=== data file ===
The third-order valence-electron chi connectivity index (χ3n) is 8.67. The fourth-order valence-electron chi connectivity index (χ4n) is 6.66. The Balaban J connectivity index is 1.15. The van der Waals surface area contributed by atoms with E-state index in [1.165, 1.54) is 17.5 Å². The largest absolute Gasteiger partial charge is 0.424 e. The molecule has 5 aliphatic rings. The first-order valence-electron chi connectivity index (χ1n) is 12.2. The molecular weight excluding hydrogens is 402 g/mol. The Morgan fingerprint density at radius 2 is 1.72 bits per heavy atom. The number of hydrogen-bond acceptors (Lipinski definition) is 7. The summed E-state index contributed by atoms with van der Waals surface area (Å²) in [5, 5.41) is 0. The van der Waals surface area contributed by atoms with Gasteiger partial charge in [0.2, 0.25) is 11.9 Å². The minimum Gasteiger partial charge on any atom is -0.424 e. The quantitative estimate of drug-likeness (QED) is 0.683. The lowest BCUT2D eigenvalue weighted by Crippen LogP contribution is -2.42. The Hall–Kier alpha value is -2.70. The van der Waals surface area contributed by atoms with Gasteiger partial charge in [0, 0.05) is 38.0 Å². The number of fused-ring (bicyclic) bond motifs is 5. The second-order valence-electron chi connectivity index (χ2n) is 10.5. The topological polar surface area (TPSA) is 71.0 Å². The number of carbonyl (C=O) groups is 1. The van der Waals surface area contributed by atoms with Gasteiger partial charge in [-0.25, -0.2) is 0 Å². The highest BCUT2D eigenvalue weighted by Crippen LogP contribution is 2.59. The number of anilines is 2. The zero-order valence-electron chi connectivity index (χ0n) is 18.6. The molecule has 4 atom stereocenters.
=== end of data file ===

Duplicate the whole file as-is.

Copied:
The third-order valence-electron chi connectivity index (χ3n) is 8.67. The fourth-order valence-electron chi connectivity index (χ4n) is 6.66. The Balaban J connectivity index is 1.15. The van der Waals surface area contributed by atoms with E-state index in [1.165, 1.54) is 17.5 Å². The largest absolute Gasteiger partial charge is 0.424 e. The molecule has 5 aliphatic rings. The first-order valence-electron chi connectivity index (χ1n) is 12.2. The molecular weight excluding hydrogens is 402 g/mol. The Morgan fingerprint density at radius 2 is 1.72 bits per heavy atom. The number of hydrogen-bond acceptors (Lipinski definition) is 7. The summed E-state index contributed by atoms with van der Waals surface area (Å²) in [5, 5.41) is 0. The van der Waals surface area contributed by atoms with Gasteiger partial charge in [0.2, 0.25) is 11.9 Å². The minimum Gasteiger partial charge on any atom is -0.424 e. The quantitative estimate of drug-likeness (QED) is 0.683. The lowest BCUT2D eigenvalue weighted by Crippen LogP contribution is -2.42. The Hall–Kier alpha value is -2.70. The van der Waals surface area contributed by atoms with Gasteiger partial charge in [0, 0.05) is 38.0 Å². The number of fused-ring (bicyclic) bond motifs is 5. The second-order valence-electron chi connectivity index (χ2n) is 10.5. The topological polar surface area (TPSA) is 71.0 Å². The number of carbonyl (C=O) groups is 1. The van der Waals surface area contributed by atoms with Gasteiger partial charge in [-0.25, -0.2) is 0 Å². The highest BCUT2D eigenvalue weighted by Crippen LogP contribution is 2.59. The number of anilines is 2. The zero-order valence-electron chi connectivity index (χ0n) is 18.6. The molecule has 4 atom stereocenters.